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Command-Line Flags

This Go program showcases the usage of the flag package to parse command-line arguments. Let's go through the code with inline comments:
package main
import (
func main() {
// Define flags using the flag package
wordPtr := flag.String("word", "foo", "a string")
numbPtr := flag.Int("numb", 42, "an int")
forkPtr := flag.Bool("fork", false, "a bool")
// You can also define a flag and bind it to an existing variable using flag.StringVar
var svar string
flag.StringVar(&svar, "svar", "bar", "a string var")
// Parse the command-line arguments
// Print the values of the flags and other non-flag arguments
fmt.Println("word:", *wordPtr)
fmt.Println("numb:", *numbPtr)
fmt.Println("fork:", *forkPtr)
fmt.Println("svar:", svar)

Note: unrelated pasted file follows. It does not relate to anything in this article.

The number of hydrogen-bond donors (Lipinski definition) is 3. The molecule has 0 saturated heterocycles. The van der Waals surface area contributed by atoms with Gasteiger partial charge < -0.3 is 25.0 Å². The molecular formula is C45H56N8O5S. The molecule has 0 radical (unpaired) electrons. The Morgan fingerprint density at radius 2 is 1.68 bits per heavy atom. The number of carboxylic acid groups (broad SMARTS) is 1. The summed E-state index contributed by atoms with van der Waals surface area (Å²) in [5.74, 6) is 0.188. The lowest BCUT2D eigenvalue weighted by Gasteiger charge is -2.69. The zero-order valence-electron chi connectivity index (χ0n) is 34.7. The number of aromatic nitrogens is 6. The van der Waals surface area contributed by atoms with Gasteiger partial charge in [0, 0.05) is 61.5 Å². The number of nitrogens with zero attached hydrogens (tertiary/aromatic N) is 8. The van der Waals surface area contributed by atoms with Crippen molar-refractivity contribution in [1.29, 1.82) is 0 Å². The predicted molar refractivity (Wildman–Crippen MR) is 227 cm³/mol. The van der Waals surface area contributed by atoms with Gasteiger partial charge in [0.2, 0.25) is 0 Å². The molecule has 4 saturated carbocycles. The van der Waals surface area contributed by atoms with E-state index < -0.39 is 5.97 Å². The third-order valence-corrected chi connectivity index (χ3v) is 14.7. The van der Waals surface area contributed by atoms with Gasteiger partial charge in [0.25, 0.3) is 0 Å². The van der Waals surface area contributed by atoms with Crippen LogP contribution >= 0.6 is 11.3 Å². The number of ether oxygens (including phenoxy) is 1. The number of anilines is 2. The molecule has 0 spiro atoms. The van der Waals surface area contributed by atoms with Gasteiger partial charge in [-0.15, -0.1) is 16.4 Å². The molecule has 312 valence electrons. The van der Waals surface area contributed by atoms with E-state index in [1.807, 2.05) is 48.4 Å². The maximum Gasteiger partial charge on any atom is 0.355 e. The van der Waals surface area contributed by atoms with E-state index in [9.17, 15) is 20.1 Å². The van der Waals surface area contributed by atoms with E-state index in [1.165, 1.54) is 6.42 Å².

fmt.Println("tail:", flag.Args())
  1. 1.
    Defining Flags:
    • The program defines four flags using the flag package: wordPtr, numbPtr, forkPtr, and svar.
  2. 2.
    Setting Default Values:
    • Default values are specified for each flag using the String, Int, and Bool functions.
  3. 3.
    Binding to Existing Variables:
    • The program demonstrates how to bind a flag to an existing variable using flag.StringVar.
  4. 4.
    Parsing Flags:
    • flag.Parse() is called to parse the command-line arguments.
  5. 5.
    Printing Values:
    • The program prints the values of the flags and any non-flag arguments (referred to as "tail").
When you run this program with various command-line arguments, the values of the flags and the remaining arguments will be printed. For example:
go run main.go -word=hello -numb=7 -fork -svar=world arg1 arg2
word: hello
numb: 7
fork: true
svar: world
tail: [arg1 arg2]
You can experiment with different command-line arguments and see how the values of the flags change.